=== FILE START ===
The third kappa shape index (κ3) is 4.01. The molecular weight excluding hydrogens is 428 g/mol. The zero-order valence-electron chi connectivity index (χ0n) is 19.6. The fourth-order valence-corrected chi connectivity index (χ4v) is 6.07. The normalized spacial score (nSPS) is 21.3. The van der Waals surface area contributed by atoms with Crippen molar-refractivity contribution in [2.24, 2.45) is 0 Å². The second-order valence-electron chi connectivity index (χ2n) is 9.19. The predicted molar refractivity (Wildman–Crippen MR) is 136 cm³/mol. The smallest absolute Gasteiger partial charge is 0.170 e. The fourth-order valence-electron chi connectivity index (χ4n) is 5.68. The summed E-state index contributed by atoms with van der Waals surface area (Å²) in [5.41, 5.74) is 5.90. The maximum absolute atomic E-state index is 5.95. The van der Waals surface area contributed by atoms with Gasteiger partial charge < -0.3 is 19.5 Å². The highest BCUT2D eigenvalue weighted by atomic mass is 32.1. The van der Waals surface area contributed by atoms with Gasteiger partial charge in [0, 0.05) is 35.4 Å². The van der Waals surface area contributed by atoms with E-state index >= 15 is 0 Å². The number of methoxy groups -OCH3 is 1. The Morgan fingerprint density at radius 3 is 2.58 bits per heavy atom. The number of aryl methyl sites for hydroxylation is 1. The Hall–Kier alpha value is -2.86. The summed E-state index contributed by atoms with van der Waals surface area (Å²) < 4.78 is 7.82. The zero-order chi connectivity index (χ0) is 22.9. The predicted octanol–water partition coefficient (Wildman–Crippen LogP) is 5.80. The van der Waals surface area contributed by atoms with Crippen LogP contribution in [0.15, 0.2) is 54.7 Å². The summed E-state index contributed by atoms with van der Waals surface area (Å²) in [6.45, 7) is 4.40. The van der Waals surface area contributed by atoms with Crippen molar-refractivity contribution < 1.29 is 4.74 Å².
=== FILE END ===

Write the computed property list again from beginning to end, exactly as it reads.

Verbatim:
The third kappa shape index (κ3) is 4.01. The molecular weight excluding hydrogens is 428 g/mol. The zero-order valence-electron chi connectivity index (χ0n) is 19.6. The fourth-order valence-corrected chi connectivity index (χ4v) is 6.07. The normalized spacial score (nSPS) is 21.3. The van der Waals surface area contributed by atoms with Crippen molar-refractivity contribution in [2.24, 2.45) is 0 Å². The second-order valence-electron chi connectivity index (χ2n) is 9.19. The predicted molar refractivity (Wildman–Crippen MR) is 136 cm³/mol. The smallest absolute Gasteiger partial charge is 0.170 e. The fourth-order valence-electron chi connectivity index (χ4n) is 5.68. The summed E-state index contributed by atoms with van der Waals surface area (Å²) in [5.41, 5.74) is 5.90. The maximum absolute atomic E-state index is 5.95. The van der Waals surface area contributed by atoms with Gasteiger partial charge < -0.3 is 19.5 Å². The highest BCUT2D eigenvalue weighted by atomic mass is 32.1. The van der Waals surface area contributed by atoms with Gasteiger partial charge in [0, 0.05) is 35.4 Å². The van der Waals surface area contributed by atoms with E-state index >= 15 is 0 Å². The number of methoxy groups -OCH3 is 1. The Morgan fingerprint density at radius 3 is 2.58 bits per heavy atom. The number of aryl methyl sites for hydroxylation is 1. The Hall–Kier alpha value is -2.86. The summed E-state index contributed by atoms with van der Waals surface area (Å²) < 4.78 is 7.82. The zero-order chi connectivity index (χ0) is 22.9. The predicted octanol–water partition coefficient (Wildman–Crippen LogP) is 5.80. The van der Waals surface area contributed by atoms with Crippen LogP contribution in [0.15, 0.2) is 54.7 Å². The summed E-state index contributed by atoms with van der Waals surface area (Å²) in [6.45, 7) is 4.40. The van der Waals surface area contributed by atoms with Crippen molar-refractivity contribution < 1.29 is 4.74 Å².